problems included readability issues, glue words, passive verbs, hidden verbs (I had to
look that one up!), long subordinate clauses, adverbs used outside of dialogue,
sentences with repeated beginnings (like words all ending in -ing), and
examples of telling rather than showing. The program underlined each instance,
explained why it was wrong, and usually offered suggestions for improvement.
The program identifies 73 style problems in my 2300-word chapter, each one of
which I corrected before moving on.
But that was only the beginning. There were nineteen other
categories. Each type of problem must be treated separately. Now, not all of
them had as many errors as my style section did. I even received a perfect
score of 100 on the section devoted to clichés. But the whole process—doing the
summary, running each of the twenty sections, and then running the summary
again to see if the scores improved (THEY DID!) took close to five hours. And
that was for just one chapter. By the time the book is finished, there will be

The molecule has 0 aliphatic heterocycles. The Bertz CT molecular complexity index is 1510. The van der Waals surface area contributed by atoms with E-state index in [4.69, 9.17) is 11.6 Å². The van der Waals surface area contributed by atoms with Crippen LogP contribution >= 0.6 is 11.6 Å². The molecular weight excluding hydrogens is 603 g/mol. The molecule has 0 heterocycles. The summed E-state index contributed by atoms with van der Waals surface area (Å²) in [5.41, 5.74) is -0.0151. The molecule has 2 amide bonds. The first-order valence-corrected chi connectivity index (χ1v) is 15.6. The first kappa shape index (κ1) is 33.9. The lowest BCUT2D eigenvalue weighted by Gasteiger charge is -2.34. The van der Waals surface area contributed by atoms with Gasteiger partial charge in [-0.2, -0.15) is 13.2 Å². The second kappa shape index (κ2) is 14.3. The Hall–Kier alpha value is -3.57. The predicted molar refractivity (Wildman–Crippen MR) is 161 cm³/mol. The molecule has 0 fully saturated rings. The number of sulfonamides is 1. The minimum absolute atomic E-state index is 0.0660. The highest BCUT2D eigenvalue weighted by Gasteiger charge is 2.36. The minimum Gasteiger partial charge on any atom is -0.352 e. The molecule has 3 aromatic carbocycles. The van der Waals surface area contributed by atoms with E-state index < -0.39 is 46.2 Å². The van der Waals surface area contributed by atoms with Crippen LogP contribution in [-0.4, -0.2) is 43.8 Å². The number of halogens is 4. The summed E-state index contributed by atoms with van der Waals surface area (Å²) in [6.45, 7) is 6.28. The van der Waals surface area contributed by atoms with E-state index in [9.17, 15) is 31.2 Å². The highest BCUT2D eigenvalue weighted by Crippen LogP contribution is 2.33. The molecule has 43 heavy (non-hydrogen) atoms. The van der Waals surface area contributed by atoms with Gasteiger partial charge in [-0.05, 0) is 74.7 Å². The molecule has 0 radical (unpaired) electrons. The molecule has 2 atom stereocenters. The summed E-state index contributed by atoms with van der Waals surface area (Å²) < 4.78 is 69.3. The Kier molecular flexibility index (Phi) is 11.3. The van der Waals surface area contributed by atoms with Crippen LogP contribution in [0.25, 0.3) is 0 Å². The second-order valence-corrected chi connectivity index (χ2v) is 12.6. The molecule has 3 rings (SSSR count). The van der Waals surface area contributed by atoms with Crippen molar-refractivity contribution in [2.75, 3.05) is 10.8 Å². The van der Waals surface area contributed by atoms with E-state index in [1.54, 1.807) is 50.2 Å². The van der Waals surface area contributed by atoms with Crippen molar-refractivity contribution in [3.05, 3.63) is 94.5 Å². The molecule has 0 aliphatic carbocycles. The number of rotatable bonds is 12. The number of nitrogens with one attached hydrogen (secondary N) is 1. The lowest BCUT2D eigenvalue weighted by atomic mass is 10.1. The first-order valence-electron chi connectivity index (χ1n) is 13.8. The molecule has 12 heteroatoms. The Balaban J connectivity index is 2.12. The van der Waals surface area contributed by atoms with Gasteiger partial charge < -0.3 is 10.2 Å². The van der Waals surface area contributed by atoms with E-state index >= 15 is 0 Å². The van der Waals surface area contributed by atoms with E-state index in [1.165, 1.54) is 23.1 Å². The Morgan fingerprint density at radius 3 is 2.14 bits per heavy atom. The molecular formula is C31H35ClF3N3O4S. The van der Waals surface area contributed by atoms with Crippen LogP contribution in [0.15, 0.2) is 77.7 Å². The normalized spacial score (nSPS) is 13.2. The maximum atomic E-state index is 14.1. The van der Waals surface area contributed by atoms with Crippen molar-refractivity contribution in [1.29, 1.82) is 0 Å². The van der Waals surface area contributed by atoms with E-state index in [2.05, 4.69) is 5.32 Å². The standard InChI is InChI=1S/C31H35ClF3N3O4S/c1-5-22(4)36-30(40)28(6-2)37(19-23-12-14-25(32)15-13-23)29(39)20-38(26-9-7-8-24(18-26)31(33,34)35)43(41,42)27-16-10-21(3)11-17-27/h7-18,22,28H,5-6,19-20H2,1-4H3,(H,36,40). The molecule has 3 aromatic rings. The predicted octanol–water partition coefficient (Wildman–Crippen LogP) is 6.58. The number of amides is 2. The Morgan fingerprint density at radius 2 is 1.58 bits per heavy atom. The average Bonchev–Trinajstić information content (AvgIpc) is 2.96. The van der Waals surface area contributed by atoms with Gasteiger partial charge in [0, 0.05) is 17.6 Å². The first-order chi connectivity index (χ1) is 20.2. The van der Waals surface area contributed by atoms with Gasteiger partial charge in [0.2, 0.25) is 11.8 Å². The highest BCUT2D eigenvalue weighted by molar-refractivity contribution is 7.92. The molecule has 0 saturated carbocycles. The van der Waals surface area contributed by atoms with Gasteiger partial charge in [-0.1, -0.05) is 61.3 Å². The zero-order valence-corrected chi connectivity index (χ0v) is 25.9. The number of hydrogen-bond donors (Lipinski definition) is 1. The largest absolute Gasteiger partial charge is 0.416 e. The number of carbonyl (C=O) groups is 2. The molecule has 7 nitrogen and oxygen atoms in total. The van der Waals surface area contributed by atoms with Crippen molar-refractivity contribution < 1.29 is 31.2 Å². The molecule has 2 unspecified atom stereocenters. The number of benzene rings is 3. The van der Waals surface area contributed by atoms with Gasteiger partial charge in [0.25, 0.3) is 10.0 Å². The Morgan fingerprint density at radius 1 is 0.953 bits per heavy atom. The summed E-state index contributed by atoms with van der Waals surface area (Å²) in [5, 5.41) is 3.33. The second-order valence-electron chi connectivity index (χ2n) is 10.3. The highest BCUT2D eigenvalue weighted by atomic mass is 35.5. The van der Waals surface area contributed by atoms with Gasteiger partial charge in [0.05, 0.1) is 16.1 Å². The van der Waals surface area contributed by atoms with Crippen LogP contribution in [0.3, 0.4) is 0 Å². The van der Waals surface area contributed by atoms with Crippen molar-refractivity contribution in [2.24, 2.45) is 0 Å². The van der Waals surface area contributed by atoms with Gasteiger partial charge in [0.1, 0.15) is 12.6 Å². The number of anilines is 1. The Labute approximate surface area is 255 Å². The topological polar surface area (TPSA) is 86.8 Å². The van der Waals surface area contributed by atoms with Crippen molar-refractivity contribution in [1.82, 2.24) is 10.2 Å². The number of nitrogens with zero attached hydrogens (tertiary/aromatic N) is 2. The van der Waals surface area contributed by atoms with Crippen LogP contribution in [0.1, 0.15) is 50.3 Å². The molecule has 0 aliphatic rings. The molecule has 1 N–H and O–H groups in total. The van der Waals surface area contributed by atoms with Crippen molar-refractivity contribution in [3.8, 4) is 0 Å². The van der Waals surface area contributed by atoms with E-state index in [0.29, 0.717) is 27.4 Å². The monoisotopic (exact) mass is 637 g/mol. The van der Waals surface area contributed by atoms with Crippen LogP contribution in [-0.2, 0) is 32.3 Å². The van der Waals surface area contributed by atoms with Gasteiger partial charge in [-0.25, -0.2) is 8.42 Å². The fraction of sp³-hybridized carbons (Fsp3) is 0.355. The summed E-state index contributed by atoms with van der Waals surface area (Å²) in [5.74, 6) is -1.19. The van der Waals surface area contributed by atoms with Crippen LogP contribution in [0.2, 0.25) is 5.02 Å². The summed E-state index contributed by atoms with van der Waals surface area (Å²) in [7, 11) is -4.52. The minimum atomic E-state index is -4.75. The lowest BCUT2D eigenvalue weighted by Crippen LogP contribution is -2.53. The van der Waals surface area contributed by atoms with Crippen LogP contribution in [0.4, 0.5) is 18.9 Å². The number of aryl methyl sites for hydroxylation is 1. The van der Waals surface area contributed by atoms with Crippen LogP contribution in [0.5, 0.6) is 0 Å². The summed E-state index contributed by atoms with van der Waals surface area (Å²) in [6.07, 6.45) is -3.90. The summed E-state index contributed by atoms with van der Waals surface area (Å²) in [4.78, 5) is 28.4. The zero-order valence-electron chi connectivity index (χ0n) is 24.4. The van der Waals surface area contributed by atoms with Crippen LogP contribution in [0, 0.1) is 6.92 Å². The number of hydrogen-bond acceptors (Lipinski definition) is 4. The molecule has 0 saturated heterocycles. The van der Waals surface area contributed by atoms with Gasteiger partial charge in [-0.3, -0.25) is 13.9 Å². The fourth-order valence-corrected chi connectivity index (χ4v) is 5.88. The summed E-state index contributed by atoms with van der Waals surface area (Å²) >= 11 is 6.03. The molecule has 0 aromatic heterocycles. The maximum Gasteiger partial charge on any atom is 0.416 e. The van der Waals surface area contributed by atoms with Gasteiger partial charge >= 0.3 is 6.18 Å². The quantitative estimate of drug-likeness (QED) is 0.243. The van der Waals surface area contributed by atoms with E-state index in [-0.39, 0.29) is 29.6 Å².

close to 50 chapters. That’s 250 hours—or 31 workdays of 8 hours a day.
Is ProWritingAid worth that much time? I don’t have enough
information yet to answer that question.
If my editing speed does not increase, and if every chapter has as many
errors as the first one did, my answer may be negative. However, if, as the ads
promise, using the program also trains me to be a better writer, then the
answer is yes. I noticed this morning
that, as I wrote, I stopped myself several times to reword a sentence and eliminate
a passive, to remove extra spaces, and to vary the length and beginnings of
sentences. So it has already alerted me to pay more attention to my bad writing
In general, if I compare this program to Grammarly, this one
covers more problems and offers more training. In Grammarly, the writer sees
all the errors at once, and the explanations bounce around from one topic to